We recently noticed that a wild pair of Southern Ground Hornbills have bred successfully, which means something in the area must have improved in order for them to achieve this.

At the Centre we endeavour to breed with our endangered animals so that we can release the new generation back into the wild, and in doing so aid the survival of the species. But every so often our residents’ wild counterparts step in to show us how it’s done. Which is exactly what happened with a pair of wild Southern Ground Hornbills in the area.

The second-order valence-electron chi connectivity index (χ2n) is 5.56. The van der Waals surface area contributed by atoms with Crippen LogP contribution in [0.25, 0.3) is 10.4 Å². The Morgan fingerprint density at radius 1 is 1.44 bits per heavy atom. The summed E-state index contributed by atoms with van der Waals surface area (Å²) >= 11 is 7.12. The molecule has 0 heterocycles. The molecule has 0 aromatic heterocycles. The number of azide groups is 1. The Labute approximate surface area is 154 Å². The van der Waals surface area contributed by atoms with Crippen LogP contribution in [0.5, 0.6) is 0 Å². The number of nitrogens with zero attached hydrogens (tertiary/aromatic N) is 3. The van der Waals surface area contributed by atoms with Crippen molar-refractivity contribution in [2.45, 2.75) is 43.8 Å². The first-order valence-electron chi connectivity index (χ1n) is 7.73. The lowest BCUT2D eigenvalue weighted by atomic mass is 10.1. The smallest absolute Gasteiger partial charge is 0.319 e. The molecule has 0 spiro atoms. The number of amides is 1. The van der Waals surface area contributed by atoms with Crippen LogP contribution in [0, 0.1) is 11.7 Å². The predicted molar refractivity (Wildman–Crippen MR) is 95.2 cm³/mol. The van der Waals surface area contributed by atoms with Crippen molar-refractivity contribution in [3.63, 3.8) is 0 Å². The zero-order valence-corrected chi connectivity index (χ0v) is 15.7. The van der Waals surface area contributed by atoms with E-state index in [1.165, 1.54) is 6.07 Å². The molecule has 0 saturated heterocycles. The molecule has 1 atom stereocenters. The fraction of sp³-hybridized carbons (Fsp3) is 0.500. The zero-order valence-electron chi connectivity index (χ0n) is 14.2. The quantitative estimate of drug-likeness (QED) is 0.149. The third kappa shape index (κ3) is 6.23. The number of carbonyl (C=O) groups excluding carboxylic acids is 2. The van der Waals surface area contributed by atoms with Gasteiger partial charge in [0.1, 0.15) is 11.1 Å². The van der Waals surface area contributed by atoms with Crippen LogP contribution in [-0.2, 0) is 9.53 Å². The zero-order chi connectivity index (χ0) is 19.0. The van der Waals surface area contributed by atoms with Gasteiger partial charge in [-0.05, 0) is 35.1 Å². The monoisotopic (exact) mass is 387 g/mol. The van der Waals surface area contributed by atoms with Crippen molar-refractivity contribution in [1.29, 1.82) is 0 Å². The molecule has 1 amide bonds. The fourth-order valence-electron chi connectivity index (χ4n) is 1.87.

Our own pair – Goempie and Scewie – are on loan to us, and it’s our responsibility to take care of these two birds until they start breeding. Their chicks will then be sent back to Goempie and Scewie’s owners to be hand-reared by them. We are in effect taking care of the couple during their teenage years.
Although our two are still too young to breed, their arrival at the Centre a few years ago attracted Wild Ground Hornbills to move into the area. Even more surprising was that these wild birds took Goempie and Scewie under their wing and began caring for them as if they were their own.

But wait…there’s more.

This wild pair now have a youngster of their own. And they’re using the HESC as a safe haven in which to raise the juvenile, whom we estimate to be in the region of 10 months old.